If you’re my age, you probably grew up playing Super Mario Brothers. Whether it’s diving through those green copper pipes, or jumping up through the clouds, moving between worlds in Super Mario is like moving between layers in a multi-layer PCB. Your vias are that critical feature that allows signals to move between different layers. Okay, maybe you there’s less copper and plating involved in Super Mario world, but it’s the same idea.
Via-in-pad design is being more commonly used in PCBs due to the drive towards smaller form factors and HDI design. Placing an annular ring pad around a via reduces the spacing required between components and vias, allowing you to use your PCB real estate more efficiently. Despite the low depth in laser microvias, these structures can be used with via pads, yielding increased component and connection density with better use of valuable PCB real estate.
Since vias are required in multilayer PCBs, designers should decide how vias will be placed in their boards once they move to production. Mechanical drilling provides vias with higher aspect ratio, but the smallest available diameter will be limited in mechanical drilling. Eventually, laser drilling must be used when the via diameter becomes small enough. The same applies to pads used in via-in-pad design.
Working with high pin density components, particularly BGAs or a BGA pad, requires the use of vias as part of the escape strategy. Via-in-pad design becomes required once the BGA pitch becomes very small. BGA pads that are equal to or less than 0.5 mm require laser-drilled microvias as the pad diameter is too small to accommodate mechanical drilling. Laser microvias most commonly span a single layer, resulting in a structure with aspect ratio typically ranging from 1:2 to 1:1.
The low aspect ratios that are easily and accurately accessible with laser drilling makes this process ideal for blind and buried vias. The depth of through-hole vias in multi-layer PCBs results in structures with high aspect ratio, thus through-hole vias are most likely to be mechanically drilled. However, stacking of blind/buried vias allows designers to create a structure that penetrates multiple layers and can still be laser drilled.
Your PCB might look like a small city when you use laser-drilled microvias
If you elect to use a stack of laser-drilled blind/buried vias to access the inner layers of a PCB instead of a mechanically-drilled through-hole via, it is important to note that each portion of a stacked via structure creates a new inductive discontinuity. This can create a problem with signal reflection and resonance at the interface between each portion of a stacked microvia.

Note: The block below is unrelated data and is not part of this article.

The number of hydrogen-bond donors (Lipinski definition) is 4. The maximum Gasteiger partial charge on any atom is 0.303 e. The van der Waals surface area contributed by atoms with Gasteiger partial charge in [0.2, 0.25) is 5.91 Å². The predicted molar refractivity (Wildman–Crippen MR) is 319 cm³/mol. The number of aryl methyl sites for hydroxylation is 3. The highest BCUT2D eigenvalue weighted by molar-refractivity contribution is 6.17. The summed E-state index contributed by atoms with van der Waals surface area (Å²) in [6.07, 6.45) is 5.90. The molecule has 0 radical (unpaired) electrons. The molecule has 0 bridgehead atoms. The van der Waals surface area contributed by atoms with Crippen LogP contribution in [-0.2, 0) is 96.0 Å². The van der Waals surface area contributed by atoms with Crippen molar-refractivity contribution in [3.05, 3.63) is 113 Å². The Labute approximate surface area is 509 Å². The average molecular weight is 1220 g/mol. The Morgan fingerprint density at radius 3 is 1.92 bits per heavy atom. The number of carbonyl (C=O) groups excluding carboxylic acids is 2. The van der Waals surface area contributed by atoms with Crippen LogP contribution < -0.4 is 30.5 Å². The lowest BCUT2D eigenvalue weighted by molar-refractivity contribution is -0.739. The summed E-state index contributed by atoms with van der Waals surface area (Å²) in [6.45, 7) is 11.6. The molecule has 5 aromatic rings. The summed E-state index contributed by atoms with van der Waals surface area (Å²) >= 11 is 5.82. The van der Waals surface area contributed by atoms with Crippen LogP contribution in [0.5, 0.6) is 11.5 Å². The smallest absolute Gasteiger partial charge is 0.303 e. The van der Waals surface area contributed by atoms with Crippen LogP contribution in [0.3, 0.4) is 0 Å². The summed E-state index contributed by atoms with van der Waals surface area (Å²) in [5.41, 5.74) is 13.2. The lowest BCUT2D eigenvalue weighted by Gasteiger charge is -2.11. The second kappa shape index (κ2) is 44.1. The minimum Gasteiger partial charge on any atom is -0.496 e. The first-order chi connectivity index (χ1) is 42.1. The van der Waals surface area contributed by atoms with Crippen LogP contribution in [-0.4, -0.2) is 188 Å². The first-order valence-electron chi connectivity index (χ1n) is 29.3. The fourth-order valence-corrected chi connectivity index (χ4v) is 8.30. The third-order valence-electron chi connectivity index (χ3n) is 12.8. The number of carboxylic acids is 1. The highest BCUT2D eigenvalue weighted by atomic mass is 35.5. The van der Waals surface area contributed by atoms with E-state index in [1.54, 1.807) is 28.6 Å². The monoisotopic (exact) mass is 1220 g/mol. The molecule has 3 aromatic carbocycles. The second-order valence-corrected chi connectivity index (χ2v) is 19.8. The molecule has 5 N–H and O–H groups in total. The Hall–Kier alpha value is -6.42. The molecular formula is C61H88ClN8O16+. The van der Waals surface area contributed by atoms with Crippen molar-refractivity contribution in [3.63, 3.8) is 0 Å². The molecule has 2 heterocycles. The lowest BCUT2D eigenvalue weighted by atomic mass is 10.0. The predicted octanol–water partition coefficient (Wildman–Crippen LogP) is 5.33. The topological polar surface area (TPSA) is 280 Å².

Certain signal frequencies will resonate in stacked vias that are not impedance matched, resulting in significant EMI. Note that this only applies when the total interconnection length (including the stacked microvia) functions as a transmission line. Thus, the use of stacked microvias can be useful when routing signals over shorter distances such that transmission line effects can be avoided.
Manufacturing costs for PCBs become very important in mid to high volume manufacturing runs. A difference of several pennies per board can add up to a lot of money over time. In deciding to use mechanical or laser drilling, the fixed and variable costs involved need to be thoroughly analyzed.
If you’ve elected to use microvias in your PCB, one aspect to consider is the costs involved in using laser drilling over mechanical drilling. Laser cutters are expensive pieces of equipment, but these systems have a long lifetime. Mechanical drills are cheap, but they wear out quickly and need to be replaced. So when should each of these methods be used?
The right method for placing vias in a PCB mainly depends on size and substrate material, but there is also a cost trade-off that is related to hole density. Standard FR-4 with about 0.1 mm outer diameter via holes can be mechanically drilled with a CNC machine. Laser drilling can still be used for vias with larger diameter. However, there is a cost tradeoff that occurs once the hole density reaches a certain level.
When one examines the production costs associated with mechanical drilling compared to laser drilling, one finds that costs for mechanical drilling tend to outpace laser drilling once the hole density increases past a critical level. Costs increase linearly with the number of vias that need to be placed on a board. Mechanical drilling has lower fixed costs than laser drilling, while laser drilling has lower variable costs.
The primary reason for this cost difference is the tooling costs involved in mechanical drilling. Drill bits wear out and eventually need to be replaced, while laser drilling does not incur these variable costs. At some point, there is a critical hole density where the two drilling methods will have the same total cost. For 0.1 mm microvias, the critical density is about 10 holes per square dm. Laser drilling will have lower total costs at higher via density.
Industrial laser cutter
The above cost tradeoff still applies to via-in-pad design. Once vias are placed in pads on a PCB, they either need to be filled with conductive paste and/or tented with a solid layer of conductor to prevent solder wicking through the via. Via-in-pad plated over (VIPPO) structures can also be used to prevent solder wicking.
Whether you plan to fabricate vias in your PCB mechanically or using laser drilling, you need PCB design software with ultra-accurate CAD tools. CircuitStudio® gives you access to the best layout, simulation, rules checking, and deliverable generation tools. Talk to an Altium expert today if you want to learn more about how can help you reach your design goals.